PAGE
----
Introduction
      Discussion
      Conclusions
      Relevance

      Literature Review

      Focused review articles should represent a new or unique perspective on previously published material with no evidence of plagiarism in a maximum of 5,000 words. The goal of a submitted review article can vary, from supporting or refuting current thought or opinion to establishing a new line of thought synthesized from previously published data, information, or articles. To this end, review articles should contain, at minimum, five unique citations. Although there is no ideal amount of citations, it should be noted that review article quality will be partly determined by the breadth and diversity of prior research cited. Measures should be taken to include diverse viewpoints with numerous authors cited and no or limited citations of contributing authors.

    5. Guidelines by Section

      Title Page

      The title page should include the following information: Article Title Author names with superscripts indicating affiliation Contact information for corresponding author(s) including address, email, phone, and fax (if available). The corresponding author should indicate clearly whether his or her email address can be published. Corresponding author(s) should be identified with an asterisk by name in author listing.

      Illustrations (Figures & Tables) Definitions:

      A table provides textual or numeric information, often raw data, whose bulk would be difficult to comprehend in the form of prose. A figure provides information in the form of an illustration, chart, graph, or other illustrative material. Figures and tables should be submitted in separate electronic files labeled with the same name and number given in the text. They should not be embedded figures or tables in the text. Images should be formatted as a high resolution, .jpeg, .jpg, .tiff, .ai file type. Tables should be in an editable document format. Authors may “call out” the location in the text approximately where they would like the graphics to appear by marking or typing in the text, e.g. “(Table 1.1 here.)” Figures and tables should be consecutively numbered in the order of their first citation in the text. Each figure/table should have a brief title followed by a caption that describes the graphic, its components, and any pertinent information needed to interpret it. Table footnotes should appear at the bottom of the table and should use subscripts a, b, c, etc. and not symbols. All graphs must have labeled axes and units. All tables and figures taken from another source and currently copyrighted cannot be published in the journal unless written permission from the copyright holder has been given, a copy of the consent form has been submitted to JRA, and the graphics are accompanied by a source note. When referencing a figure or table in the text, refer to it as: "Fig. #" or "Figure #", or "Table #". Tables should be in Excel, .xlsx format.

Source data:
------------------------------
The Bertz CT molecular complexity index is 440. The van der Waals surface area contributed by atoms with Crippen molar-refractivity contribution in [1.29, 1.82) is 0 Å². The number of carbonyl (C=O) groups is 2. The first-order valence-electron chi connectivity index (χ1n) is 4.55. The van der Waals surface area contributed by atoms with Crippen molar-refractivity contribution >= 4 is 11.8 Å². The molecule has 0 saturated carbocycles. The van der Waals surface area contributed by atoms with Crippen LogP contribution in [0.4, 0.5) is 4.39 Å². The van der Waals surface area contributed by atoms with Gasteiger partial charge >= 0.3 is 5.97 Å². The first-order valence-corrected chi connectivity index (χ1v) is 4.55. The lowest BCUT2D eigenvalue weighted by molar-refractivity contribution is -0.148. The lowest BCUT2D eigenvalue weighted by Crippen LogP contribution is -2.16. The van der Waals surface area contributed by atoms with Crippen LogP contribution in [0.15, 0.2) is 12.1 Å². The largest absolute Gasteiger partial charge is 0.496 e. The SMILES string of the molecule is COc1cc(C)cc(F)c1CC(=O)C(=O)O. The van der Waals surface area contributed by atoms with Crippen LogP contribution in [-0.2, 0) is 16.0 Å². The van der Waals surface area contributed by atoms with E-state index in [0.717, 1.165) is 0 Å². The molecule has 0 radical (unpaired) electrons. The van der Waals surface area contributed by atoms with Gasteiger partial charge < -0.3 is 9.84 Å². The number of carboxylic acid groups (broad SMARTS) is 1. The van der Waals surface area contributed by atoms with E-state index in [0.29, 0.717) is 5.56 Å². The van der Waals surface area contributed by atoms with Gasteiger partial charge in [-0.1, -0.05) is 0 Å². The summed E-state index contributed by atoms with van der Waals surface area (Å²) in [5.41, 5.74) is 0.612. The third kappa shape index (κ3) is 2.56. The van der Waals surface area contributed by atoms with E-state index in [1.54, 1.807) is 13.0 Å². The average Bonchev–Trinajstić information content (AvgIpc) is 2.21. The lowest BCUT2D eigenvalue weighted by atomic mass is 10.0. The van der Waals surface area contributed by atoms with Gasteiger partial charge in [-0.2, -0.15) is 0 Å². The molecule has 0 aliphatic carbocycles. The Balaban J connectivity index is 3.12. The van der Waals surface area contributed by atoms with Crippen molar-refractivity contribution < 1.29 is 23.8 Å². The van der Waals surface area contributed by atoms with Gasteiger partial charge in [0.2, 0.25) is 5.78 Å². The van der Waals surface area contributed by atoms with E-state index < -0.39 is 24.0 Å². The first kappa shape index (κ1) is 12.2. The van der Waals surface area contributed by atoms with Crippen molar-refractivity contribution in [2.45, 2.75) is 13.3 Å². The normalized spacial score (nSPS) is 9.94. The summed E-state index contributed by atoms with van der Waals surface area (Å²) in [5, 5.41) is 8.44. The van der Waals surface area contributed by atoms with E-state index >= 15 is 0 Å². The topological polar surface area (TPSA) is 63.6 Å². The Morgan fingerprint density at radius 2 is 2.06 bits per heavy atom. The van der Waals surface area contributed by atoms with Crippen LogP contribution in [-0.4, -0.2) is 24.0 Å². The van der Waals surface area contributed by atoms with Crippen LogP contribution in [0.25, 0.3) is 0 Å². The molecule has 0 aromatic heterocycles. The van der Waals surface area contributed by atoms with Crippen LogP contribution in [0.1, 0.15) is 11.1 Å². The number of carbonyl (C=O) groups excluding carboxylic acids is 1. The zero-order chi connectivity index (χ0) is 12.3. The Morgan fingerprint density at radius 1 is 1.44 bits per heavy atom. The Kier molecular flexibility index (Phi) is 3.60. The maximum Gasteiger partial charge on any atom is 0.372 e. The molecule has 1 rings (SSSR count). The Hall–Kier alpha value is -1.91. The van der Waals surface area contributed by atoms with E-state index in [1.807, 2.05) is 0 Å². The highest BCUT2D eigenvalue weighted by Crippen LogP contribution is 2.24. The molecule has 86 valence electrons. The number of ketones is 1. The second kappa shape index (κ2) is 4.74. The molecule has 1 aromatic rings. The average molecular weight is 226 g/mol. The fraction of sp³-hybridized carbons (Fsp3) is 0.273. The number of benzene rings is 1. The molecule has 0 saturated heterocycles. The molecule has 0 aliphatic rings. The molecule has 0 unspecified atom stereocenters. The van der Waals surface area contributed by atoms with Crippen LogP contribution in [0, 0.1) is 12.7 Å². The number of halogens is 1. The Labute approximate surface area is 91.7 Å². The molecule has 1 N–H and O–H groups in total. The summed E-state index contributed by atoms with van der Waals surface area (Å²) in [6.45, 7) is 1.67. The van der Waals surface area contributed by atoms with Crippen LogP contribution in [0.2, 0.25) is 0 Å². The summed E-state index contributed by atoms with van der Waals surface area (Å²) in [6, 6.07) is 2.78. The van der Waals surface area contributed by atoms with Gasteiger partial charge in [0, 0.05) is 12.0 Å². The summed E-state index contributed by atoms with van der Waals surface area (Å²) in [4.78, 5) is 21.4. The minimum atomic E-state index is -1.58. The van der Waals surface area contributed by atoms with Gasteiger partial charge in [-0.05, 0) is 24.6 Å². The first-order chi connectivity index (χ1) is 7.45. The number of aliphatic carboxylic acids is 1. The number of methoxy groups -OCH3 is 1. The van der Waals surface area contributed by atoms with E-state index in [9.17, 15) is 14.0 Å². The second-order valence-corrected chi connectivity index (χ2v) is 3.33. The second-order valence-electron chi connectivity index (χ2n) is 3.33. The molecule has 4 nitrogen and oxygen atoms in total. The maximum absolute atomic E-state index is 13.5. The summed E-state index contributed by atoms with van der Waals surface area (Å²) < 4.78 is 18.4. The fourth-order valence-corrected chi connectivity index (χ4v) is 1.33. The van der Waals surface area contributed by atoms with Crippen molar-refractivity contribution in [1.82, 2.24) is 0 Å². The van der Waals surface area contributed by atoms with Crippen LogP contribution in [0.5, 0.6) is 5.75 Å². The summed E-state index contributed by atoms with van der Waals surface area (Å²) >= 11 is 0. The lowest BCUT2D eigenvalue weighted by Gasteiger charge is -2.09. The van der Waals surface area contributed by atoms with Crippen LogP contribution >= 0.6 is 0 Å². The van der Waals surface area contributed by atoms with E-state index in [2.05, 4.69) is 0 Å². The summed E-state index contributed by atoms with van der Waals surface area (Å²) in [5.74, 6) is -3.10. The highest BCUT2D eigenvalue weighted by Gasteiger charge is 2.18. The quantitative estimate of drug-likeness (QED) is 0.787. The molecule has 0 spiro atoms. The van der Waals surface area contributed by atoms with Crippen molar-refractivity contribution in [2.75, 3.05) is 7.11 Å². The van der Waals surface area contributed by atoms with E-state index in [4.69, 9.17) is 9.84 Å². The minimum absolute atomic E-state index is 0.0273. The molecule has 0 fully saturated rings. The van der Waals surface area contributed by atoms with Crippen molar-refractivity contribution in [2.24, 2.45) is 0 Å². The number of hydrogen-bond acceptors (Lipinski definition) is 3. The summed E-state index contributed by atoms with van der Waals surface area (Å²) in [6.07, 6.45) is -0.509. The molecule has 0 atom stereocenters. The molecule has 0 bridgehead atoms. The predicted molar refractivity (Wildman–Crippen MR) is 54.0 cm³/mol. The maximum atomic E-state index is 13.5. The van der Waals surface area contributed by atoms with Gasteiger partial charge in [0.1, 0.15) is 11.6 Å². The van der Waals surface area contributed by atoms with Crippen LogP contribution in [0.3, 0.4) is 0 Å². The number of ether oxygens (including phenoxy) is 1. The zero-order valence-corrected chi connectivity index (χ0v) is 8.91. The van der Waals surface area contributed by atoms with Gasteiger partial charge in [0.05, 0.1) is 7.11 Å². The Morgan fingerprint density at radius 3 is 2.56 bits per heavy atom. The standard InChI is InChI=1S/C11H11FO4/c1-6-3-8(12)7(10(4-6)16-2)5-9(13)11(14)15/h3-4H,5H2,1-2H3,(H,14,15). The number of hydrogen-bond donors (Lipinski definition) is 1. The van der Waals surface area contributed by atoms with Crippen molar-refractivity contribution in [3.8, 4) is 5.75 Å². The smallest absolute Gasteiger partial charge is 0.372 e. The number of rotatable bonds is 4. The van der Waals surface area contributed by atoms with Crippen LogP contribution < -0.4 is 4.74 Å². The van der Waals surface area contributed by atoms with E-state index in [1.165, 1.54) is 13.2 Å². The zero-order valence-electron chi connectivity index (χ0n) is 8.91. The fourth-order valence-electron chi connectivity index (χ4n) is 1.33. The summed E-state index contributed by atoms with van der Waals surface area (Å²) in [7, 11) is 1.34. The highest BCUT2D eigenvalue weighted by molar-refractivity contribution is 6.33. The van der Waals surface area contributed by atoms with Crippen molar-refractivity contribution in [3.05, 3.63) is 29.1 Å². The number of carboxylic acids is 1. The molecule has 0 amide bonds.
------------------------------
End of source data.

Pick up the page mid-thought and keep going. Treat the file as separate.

6. Ensuring a Blind Review

      To ensure the integrity of the blind peer-review for submission to this press, every effort should be made to prevent the identities of the authors and reviewers from being known to each other. This involves the authors, editors, and reviewers (who upload documents as part of their review) checking to see if the following steps have been taken with regard to the text and the file properties:

      • The authors of the document have deleted their names from the text, with "Author" and year used in the references and footnotes, instead of the authors' name, article title, etc.
      • With Microsoft Office documents, author identification should also be removed from the properties for the file (see under File in Word), by clicking on the following, beginning with File on the main menu of the Microsoft application: File > Save As > Tools (or Options with a Mac) > Security > Remove personal information from file properties on save > Save.
      • With PDFs, the authors' names should also be removed from Document Properties found under File on Adobe Acrobat's main menu.
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    7. Review Process

      • Manuscripts submitted by authors will first be screened by the Editor-in-Chief.
      • If the article is deemed suitable for JRA, the Managing Editor invites reviewers until three have agreed to perform a peer review.
      • Each reviewer will submit their review notes to the Managing Editor with a recommendation based on the reviews.
      • The Editor-in-Chief reads the reviews and editors suggestions before sending a final decision to the author.
      • Once the manuscript has gone through peer review and is accepted, the copy editor and author will work together to finalize the text of the manuscript.We will typeset the text once it's been finalized, at which time the managing editor will publish the article.